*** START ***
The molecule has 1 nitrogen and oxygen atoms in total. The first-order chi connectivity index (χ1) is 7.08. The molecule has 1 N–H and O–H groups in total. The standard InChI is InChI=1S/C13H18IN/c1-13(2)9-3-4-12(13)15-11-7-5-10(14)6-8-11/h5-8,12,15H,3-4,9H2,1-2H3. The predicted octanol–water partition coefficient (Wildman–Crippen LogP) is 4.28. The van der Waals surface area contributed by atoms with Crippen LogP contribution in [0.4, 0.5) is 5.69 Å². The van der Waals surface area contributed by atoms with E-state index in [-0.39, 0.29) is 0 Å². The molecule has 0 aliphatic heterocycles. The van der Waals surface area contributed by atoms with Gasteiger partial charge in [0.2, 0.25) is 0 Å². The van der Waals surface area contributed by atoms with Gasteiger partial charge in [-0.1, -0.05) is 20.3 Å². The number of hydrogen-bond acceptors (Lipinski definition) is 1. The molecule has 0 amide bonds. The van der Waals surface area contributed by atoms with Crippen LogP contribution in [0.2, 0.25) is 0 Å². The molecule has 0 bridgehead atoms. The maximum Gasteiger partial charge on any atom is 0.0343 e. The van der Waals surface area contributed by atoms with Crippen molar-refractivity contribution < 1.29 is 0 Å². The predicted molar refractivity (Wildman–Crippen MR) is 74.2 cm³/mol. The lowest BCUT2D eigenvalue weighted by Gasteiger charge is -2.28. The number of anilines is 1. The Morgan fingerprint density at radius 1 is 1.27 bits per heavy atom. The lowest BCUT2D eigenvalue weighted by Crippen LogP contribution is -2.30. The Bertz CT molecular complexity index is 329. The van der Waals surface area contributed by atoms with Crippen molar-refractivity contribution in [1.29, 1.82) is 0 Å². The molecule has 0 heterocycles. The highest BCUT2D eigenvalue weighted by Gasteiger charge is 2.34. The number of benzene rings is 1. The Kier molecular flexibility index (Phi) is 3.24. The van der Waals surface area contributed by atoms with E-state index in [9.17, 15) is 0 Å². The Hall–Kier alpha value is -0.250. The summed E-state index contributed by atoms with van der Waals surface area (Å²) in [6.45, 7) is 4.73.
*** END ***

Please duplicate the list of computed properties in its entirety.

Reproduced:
The molecule has 1 nitrogen and oxygen atoms in total. The first-order chi connectivity index (χ1) is 7.08. The molecule has 1 N–H and O–H groups in total. The standard InChI is InChI=1S/C13H18IN/c1-13(2)9-3-4-12(13)15-11-7-5-10(14)6-8-11/h5-8,12,15H,3-4,9H2,1-2H3. The predicted octanol–water partition coefficient (Wildman–Crippen LogP) is 4.28. The van der Waals surface area contributed by atoms with Crippen LogP contribution in [0.4, 0.5) is 5.69 Å². The van der Waals surface area contributed by atoms with E-state index in [-0.39, 0.29) is 0 Å². The molecule has 0 aliphatic heterocycles. The van der Waals surface area contributed by atoms with Gasteiger partial charge in [0.2, 0.25) is 0 Å². The van der Waals surface area contributed by atoms with Gasteiger partial charge in [-0.1, -0.05) is 20.3 Å². The number of hydrogen-bond acceptors (Lipinski definition) is 1. The molecule has 0 amide bonds. The van der Waals surface area contributed by atoms with Crippen LogP contribution in [0.2, 0.25) is 0 Å². The molecule has 0 bridgehead atoms. The maximum Gasteiger partial charge on any atom is 0.0343 e. The van der Waals surface area contributed by atoms with Crippen molar-refractivity contribution < 1.29 is 0 Å². The predicted molar refractivity (Wildman–Crippen MR) is 74.2 cm³/mol. The lowest BCUT2D eigenvalue weighted by Gasteiger charge is -2.28. The number of anilines is 1. The Morgan fingerprint density at radius 1 is 1.27 bits per heavy atom. The lowest BCUT2D eigenvalue weighted by Crippen LogP contribution is -2.30. The Bertz CT molecular complexity index is 329. The van der Waals surface area contributed by atoms with Crippen molar-refractivity contribution in [1.29, 1.82) is 0 Å². The molecule has 0 heterocycles. The highest BCUT2D eigenvalue weighted by Gasteiger charge is 2.34. The number of benzene rings is 1. The Kier molecular flexibility index (Phi) is 3.24. The van der Waals surface area contributed by atoms with E-state index in [9.17, 15) is 0 Å². The Hall–Kier alpha value is -0.250. The summed E-state index contributed by atoms with van der Waals surface area (Å²) in [6.45, 7) is 4.73.